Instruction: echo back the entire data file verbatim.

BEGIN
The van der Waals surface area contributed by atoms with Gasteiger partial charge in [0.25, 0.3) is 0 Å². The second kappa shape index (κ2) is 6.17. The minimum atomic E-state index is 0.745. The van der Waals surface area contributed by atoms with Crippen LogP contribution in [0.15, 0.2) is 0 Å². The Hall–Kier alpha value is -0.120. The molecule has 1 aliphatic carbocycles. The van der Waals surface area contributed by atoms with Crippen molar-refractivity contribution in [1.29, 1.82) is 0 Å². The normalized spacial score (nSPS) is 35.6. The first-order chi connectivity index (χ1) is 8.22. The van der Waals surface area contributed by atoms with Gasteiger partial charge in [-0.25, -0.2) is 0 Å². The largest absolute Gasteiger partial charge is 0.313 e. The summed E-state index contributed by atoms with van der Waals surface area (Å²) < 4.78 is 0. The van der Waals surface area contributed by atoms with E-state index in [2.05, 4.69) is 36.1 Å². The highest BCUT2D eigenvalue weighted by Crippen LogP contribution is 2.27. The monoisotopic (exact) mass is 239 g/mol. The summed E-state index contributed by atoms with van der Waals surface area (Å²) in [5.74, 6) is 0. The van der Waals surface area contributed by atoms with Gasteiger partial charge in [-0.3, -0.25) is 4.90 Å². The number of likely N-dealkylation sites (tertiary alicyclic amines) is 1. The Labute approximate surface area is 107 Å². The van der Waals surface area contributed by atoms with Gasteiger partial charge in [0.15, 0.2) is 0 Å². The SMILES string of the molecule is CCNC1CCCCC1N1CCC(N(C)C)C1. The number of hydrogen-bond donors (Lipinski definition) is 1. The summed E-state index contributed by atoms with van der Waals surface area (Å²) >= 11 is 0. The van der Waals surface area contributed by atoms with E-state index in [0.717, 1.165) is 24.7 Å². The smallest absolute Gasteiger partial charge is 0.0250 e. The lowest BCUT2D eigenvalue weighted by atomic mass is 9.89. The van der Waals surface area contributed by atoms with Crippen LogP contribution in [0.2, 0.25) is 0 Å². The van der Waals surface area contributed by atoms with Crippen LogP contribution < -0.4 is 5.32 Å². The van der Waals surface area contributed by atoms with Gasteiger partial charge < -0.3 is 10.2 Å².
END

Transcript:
The van der Waals surface area contributed by atoms with Gasteiger partial charge in [0.25, 0.3) is 0 Å². The second kappa shape index (κ2) is 6.17. The minimum atomic E-state index is 0.745. The van der Waals surface area contributed by atoms with Crippen LogP contribution in [0.15, 0.2) is 0 Å². The Hall–Kier alpha value is -0.120. The molecule has 1 aliphatic carbocycles. The van der Waals surface area contributed by atoms with Crippen molar-refractivity contribution in [1.29, 1.82) is 0 Å². The normalized spacial score (nSPS) is 35.6. The first-order chi connectivity index (χ1) is 8.22. The van der Waals surface area contributed by atoms with Gasteiger partial charge in [-0.25, -0.2) is 0 Å². The largest absolute Gasteiger partial charge is 0.313 e. The summed E-state index contributed by atoms with van der Waals surface area (Å²) < 4.78 is 0. The van der Waals surface area contributed by atoms with E-state index in [2.05, 4.69) is 36.1 Å². The highest BCUT2D eigenvalue weighted by Crippen LogP contribution is 2.27. The monoisotopic (exact) mass is 239 g/mol. The summed E-state index contributed by atoms with van der Waals surface area (Å²) in [5.74, 6) is 0. The van der Waals surface area contributed by atoms with Gasteiger partial charge in [-0.3, -0.25) is 4.90 Å². The number of likely N-dealkylation sites (tertiary alicyclic amines) is 1. The Labute approximate surface area is 107 Å². The van der Waals surface area contributed by atoms with Gasteiger partial charge in [0.15, 0.2) is 0 Å². The SMILES string of the molecule is CCNC1CCCCC1N1CCC(N(C)C)C1. The number of hydrogen-bond donors (Lipinski definition) is 1. The summed E-state index contributed by atoms with van der Waals surface area (Å²) >= 11 is 0. The van der Waals surface area contributed by atoms with E-state index in [0.717, 1.165) is 24.7 Å². The smallest absolute Gasteiger partial charge is 0.0250 e. The lowest BCUT2D eigenvalue weighted by atomic mass is 9.89. The van der Waals surface area contributed by atoms with Crippen LogP contribution in [0.2, 0.25) is 0 Å². The van der Waals surface area contributed by atoms with Crippen LogP contribution < -0.4 is 5.32 Å². The van der Waals surface area contributed by atoms with Gasteiger partial charge < -0.3 is 10.2 Å².